Starch occurs in simple or compound grains. Characters of starch seen through a microscope like a shape, size, the position of hilum, striations and whether they are concentric or eccentric and in compound starch number of starch grains are characteristic for each starch.

Viewed under polarized light starch granules show a distinct black cross intersecting at the hilum.



Botanical source – Oryza sativa L.

Family – Poaceae

Part used – Grain

Type – Starch – Polysaccharide (Amylose and amylopectin)


Constituents –

Starch contains amylose or β amylose and amylopectin, which are chemically two different substances.

Amylose consists of straight-chained glucose units, present in the inner part of the granule, and is of high molecular weight and responsible for the soluble property of starch.

It is soluble in water and gives bright blue colour with iodine. Amylose undergoes hydrolysis with malt extract or β amylase and forms maltose.

Amylopectin consists of both straight as well as branched chains of glucose units, present in the outer part of granules.

It is insoluble in water and swells with water and is responsible for the gelatinizing property of the starch.

It gives bluish-black colour or precipitate with starch, Amylopectin is more, and it is responsible for the framework of the starch.

Read Also: Carbohydrates | Biology Ideas | Types and Uses


Uses –

Starch is nutritive, demulcent, protective and absorbent.

Starch is an important food of human beings and animals, and during digestion, it is converted into glucose which is absorbed in the small intestine.

Starch has demulcent action on the skin and mucous membrane.

It is used in skin irritation as a dusting powder, in swelling and inflammation.

Starch is used as an antidote in iodine poisoning.

It is used as a disintegrating agent in pills and tablets and as an indifferent diluent in solid extracts of drugs and medicinal powder.

Starch is an important diagnostic agent in the identification of crude drugs in pharmacognosy.

The chief use of rice is as food, and more people use it than any other cereal. The rice is generally eaten with pulses (legumes) or some other

food rich in proteins. A diet of rice and soybeans makes the food of millions.

The Rice straw is used for making straw boards, paper and mats.

Rice bran oil is used for making soaps and cosmetics.

Rice starch is much used in European countries.

In several tropical countries, intoxicating beverages are prepared from rice.

Important beverage of Japan, Sake is prepared by fermenting rice.

In India also in some parts of Orissa and Andhra Pradesh, intoxicating beverages are prepared from rice.



Botanical source – Acacia arabica Wild

Common name – Babul

Family – Leguminosae

Part Used – Dried gummy exudation from the stem and branches

Type – Carbohydrate- complex polysaccharide

Chemically gums are a mixture of calcium, sodium or potassium salts of aldobionic acid. Aldobionic acids on hydrolysis yield monosaccharide such as arabinose, galactose, mannose, xylose and glucuronic acid.

Uses –

Gum is used in the food industry as a stabilizer and ingredient in some foodstuffs.

It is used as an emulsifying agent in paint production.

An important ingredient in ice-creams, syrups, chocolate candies and chewing gum to prevent crystallization of sugars.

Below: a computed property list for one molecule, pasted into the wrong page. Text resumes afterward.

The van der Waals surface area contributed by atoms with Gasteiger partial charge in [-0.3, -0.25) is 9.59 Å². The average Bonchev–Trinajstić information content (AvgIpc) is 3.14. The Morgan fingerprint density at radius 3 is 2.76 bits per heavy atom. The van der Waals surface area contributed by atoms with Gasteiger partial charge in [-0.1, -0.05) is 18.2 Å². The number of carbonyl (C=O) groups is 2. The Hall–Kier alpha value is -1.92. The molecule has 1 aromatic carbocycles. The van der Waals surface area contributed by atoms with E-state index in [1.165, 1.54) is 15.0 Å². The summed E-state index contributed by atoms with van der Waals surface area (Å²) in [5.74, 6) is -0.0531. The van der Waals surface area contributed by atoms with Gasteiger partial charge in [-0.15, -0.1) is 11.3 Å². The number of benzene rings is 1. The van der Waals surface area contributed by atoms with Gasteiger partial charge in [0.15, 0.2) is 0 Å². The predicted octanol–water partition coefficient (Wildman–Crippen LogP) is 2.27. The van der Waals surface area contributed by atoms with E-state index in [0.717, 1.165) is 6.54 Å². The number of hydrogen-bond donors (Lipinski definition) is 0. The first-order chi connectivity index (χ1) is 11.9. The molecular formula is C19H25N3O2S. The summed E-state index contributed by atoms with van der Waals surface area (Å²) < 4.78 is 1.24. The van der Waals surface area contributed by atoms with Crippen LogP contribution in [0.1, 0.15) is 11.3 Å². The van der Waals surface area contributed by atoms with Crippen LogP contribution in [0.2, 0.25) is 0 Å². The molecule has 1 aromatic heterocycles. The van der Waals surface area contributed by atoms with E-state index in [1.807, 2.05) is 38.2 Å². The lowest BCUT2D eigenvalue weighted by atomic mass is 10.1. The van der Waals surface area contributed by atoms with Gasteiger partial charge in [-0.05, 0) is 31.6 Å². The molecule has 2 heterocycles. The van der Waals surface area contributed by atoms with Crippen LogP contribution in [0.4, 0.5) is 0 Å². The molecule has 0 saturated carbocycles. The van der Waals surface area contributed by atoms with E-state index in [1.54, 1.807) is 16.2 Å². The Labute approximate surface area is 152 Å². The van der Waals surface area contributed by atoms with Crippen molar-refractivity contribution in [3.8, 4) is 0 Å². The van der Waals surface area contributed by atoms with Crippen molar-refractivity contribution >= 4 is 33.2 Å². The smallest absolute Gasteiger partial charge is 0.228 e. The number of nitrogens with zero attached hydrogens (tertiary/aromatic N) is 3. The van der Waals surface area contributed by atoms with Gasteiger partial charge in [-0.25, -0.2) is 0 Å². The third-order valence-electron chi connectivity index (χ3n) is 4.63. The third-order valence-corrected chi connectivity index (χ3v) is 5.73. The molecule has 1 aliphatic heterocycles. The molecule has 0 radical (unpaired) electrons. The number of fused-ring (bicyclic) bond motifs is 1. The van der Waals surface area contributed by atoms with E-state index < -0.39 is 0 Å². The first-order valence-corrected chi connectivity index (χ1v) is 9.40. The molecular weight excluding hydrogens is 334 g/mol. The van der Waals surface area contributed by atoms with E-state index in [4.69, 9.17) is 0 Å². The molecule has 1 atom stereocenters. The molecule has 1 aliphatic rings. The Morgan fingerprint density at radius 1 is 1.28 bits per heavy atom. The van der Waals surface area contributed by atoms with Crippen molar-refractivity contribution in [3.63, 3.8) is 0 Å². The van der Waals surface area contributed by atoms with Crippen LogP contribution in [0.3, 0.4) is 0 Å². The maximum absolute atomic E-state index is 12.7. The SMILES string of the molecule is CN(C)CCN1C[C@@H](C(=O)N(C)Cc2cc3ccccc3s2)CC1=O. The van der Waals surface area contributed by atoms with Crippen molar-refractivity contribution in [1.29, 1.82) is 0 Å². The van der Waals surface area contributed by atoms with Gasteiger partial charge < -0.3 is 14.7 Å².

Gum is used as viscosity control in inks.

Acacia gum is used in pharmaceuticals, cosmetics and ayurvedic preparations.

It is used as a binder in fireworks and watercolours, as a lickable adhesive on postage stamps

It reduces the surface tension of liquids, which leads to increased fizzing in carbonated beverages.



  • Synonyms – Ispaghula, Isabgul, Indian Psyllium, Isabgol, flea seed.
  • The origin of the word Espagnol lies in the Persian words ISAP (the horse) and GHOL (the ear).
  • Thus, the literal meaning of the word Isapgol is the ear of the horse. The seeds, as well as, husk of the seeds, are used in medicine since the 18th century.
  • About 10 species of drugs are available in India.
  • Seeds are very small in size. One thousand seeds weigh about 1.5g. Isapgol has high export potential.

Read Also: Alkaloids | Biology Ideas | Classification and Properties


Biological Source –

Isapgol consists of dried seeds of the plant known as Plantago ovate (Syn: Plantago indica; Plantago afra) Forskal,

Family – Plantaginaceae.

Part used – In the pharmaceutical field, seeds, as well as, the dried seed coats, known as Espagnol husk, are used.


Geographical Source –

The plant is cultivated largely in Gujarat, Punjab and South Rajasthan.

The factory for the preparation of husk is located at Sidhpur in North Gujarat: In Maharashtra, it is found to be grown successfully near Pune.

About 50 thousand hectares of area is said to be under cultivation for the drug in India.

The world demand for psyllium and Espagnol seeds and husk is increasing (approx. 50,000 tonnes) and the main markets are in U.S.A., France, West Germany, and the U.K.

The export of Espagnol husk and seeds together during 1995-96 was Rs. 155 crores and during 1996-97 it was Rs. 137 crores.


Macroscopic Characters –

Colour – Pinkish-grey to brown.

Odour – None.

Size – 10 to 35 mm in length and 1 to 1.75 mm in width.

Shape – It is ovate cymbiform.

Seeds are hard, transparent and smooth with grey or reddish-brown oval spot in the centre of the convex surface.

The concave surface contains the hilum covered with a thin membrane having two perforations 1 gm. accommodates 500-600 seeds.